Why the One Hour Short Rest is Too Long

One of my favorite images of a party at rest.
Art: Dragonlance - Companions of the Lance by Larry Elmore

I’m not a fan of the way the short rest mechanic works in D&D 5E.  The designers obviously intended it to help alleviate the “15 minute work day” problem.  If you’re not familiar with it, the 15 minute work day is where the party wishes to take an eight hour rest immediately after one or two battles because they have expended all of their resources.  Or, to be honest, the spell-casters are the ones who expended all of their big spells.

The short rest is supposed to help alleviate this by allowing the characters to recharge some of their abilities without resorting to taking a full eight hours off.  Unfortunately, it doesn’t seem like the short rest in D&D 5E does a very good job at this.  To understand why, it helps to look at the history of the short rest mechanic in D&D.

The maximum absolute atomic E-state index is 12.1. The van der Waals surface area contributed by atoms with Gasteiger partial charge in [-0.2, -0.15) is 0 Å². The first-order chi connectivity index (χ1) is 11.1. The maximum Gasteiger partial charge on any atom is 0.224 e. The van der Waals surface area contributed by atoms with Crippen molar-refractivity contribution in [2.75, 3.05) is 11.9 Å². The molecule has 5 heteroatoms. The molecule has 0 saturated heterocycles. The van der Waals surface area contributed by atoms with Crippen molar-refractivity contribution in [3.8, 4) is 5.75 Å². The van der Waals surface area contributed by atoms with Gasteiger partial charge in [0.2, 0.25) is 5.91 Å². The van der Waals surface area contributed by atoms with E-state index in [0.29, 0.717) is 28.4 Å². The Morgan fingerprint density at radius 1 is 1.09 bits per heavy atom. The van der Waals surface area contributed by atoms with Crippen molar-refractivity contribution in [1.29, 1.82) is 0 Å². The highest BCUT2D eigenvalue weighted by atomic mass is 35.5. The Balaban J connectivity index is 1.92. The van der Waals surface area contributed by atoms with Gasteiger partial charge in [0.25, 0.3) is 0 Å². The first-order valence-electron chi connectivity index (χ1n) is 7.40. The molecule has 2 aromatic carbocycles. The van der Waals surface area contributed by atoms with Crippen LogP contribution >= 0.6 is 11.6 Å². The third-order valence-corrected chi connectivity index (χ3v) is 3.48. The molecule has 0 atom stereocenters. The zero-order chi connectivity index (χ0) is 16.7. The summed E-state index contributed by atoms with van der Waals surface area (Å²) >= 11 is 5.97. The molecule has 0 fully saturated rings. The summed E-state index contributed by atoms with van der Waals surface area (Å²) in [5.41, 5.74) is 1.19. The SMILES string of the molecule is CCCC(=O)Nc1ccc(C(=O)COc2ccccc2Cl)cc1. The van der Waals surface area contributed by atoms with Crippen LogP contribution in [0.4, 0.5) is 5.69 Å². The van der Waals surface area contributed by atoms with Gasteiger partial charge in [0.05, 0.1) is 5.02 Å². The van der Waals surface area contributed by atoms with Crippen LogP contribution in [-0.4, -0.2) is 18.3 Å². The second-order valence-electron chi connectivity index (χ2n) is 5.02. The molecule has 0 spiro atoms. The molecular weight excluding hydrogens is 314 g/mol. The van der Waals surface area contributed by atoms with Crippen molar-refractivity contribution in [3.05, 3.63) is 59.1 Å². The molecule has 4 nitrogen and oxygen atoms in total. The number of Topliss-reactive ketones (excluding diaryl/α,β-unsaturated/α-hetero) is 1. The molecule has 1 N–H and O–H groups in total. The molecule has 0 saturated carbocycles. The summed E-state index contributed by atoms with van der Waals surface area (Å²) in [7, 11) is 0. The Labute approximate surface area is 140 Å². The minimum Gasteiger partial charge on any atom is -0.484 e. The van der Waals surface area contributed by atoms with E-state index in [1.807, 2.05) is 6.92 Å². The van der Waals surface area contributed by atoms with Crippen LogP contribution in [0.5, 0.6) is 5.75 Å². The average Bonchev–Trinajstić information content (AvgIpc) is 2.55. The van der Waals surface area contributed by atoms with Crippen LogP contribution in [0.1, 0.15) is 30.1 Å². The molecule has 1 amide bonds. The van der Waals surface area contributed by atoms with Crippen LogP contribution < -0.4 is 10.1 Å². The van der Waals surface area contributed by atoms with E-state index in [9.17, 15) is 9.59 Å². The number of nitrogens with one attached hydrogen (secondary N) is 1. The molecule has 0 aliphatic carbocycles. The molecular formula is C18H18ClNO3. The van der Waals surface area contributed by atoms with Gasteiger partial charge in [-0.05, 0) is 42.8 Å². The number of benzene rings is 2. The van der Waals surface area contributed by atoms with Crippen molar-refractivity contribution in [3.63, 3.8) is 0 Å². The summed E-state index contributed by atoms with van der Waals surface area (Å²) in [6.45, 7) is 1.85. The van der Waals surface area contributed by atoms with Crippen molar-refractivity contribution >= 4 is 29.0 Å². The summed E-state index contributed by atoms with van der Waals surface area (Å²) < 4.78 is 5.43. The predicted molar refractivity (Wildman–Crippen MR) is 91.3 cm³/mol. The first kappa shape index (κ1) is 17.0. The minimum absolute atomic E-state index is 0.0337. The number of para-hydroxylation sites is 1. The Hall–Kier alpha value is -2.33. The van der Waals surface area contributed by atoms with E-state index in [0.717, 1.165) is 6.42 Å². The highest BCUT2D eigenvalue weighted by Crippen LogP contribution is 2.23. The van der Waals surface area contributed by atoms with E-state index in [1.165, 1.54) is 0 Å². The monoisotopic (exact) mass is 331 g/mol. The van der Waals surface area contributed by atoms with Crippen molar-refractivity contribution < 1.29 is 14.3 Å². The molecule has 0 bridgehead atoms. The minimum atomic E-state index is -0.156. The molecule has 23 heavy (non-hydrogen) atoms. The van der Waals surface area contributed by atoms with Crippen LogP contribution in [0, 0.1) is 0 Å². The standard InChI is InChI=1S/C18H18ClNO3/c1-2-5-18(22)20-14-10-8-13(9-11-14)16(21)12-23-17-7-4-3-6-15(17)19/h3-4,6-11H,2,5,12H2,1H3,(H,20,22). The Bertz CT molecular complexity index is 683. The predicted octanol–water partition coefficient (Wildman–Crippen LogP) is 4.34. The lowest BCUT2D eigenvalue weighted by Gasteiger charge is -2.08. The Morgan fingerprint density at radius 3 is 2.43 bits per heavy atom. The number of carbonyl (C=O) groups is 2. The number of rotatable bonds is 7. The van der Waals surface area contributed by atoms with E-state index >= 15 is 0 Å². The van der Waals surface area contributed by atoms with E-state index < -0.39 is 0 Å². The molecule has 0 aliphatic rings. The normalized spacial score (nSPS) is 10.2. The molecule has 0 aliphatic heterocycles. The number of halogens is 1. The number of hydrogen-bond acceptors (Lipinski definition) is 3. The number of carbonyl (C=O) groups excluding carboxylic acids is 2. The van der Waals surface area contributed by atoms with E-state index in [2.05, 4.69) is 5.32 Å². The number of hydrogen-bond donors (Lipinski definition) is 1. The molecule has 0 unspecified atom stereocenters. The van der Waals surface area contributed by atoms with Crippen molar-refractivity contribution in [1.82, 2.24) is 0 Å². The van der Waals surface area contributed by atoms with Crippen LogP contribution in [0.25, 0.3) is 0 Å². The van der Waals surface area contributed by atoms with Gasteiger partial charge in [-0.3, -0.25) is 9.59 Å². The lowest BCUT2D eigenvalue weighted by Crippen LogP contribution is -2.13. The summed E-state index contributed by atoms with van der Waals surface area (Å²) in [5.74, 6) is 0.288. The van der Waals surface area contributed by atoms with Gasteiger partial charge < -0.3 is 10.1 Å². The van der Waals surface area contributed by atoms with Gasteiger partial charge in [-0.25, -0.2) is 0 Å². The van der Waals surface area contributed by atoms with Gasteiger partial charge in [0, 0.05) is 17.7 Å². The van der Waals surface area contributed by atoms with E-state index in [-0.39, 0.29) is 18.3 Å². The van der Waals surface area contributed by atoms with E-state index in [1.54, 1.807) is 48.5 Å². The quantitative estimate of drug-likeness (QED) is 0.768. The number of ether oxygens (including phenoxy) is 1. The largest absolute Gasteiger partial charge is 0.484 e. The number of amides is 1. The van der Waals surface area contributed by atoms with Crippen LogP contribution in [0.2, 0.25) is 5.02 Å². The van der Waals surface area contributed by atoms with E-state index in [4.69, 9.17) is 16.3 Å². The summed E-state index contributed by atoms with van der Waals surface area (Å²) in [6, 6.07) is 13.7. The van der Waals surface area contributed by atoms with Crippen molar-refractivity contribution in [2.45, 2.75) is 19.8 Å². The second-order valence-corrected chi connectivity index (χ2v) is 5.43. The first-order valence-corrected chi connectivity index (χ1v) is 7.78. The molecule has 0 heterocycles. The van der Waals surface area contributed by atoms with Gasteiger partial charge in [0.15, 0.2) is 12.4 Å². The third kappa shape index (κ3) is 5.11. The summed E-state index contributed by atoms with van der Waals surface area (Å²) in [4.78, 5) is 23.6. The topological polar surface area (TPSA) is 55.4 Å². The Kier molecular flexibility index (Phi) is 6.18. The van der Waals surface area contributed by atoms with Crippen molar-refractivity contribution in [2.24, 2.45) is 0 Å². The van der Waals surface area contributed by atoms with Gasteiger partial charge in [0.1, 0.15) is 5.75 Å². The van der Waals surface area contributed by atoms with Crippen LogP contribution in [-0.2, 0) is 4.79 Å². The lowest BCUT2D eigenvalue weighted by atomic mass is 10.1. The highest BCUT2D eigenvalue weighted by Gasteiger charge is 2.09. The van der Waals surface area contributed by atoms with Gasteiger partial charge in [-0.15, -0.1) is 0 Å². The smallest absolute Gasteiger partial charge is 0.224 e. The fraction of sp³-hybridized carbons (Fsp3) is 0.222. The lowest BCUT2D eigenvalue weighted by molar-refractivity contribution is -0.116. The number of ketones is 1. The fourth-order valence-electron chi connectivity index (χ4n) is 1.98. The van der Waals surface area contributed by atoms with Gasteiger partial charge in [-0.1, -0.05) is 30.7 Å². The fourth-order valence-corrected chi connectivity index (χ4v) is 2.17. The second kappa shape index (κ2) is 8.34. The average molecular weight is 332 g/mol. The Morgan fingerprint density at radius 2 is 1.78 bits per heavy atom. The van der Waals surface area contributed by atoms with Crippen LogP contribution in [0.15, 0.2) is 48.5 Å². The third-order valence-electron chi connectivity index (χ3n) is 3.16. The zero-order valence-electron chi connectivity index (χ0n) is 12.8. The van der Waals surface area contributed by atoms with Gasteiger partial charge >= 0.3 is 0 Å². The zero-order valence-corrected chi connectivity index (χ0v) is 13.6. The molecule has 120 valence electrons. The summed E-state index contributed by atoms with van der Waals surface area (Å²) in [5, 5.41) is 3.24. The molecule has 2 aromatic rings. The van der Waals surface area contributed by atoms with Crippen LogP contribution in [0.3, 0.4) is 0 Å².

The short rest mechanic was first introduced in D&D 4E.  At the time, the short rest was a mere five minutes long.  This is just long enough to signify that the battle is over and that encounter powers could recharge. It was less meant to indicate a true rest than to indicate a break in the action. Unless something strange happened, it was safe to assume that the party would take a short rest after every major encounter.

Short rests were also very integrated in to the At-Will, Encounter Power, and Daily Power model of D&D 4E.  All characters had a mixture of these three power types.  At-Will Powers were always available.  Encounter Powers recharged after each encounter when the party took their short rest.  Daily Powers recharged at the end of the day when the party took a long rest.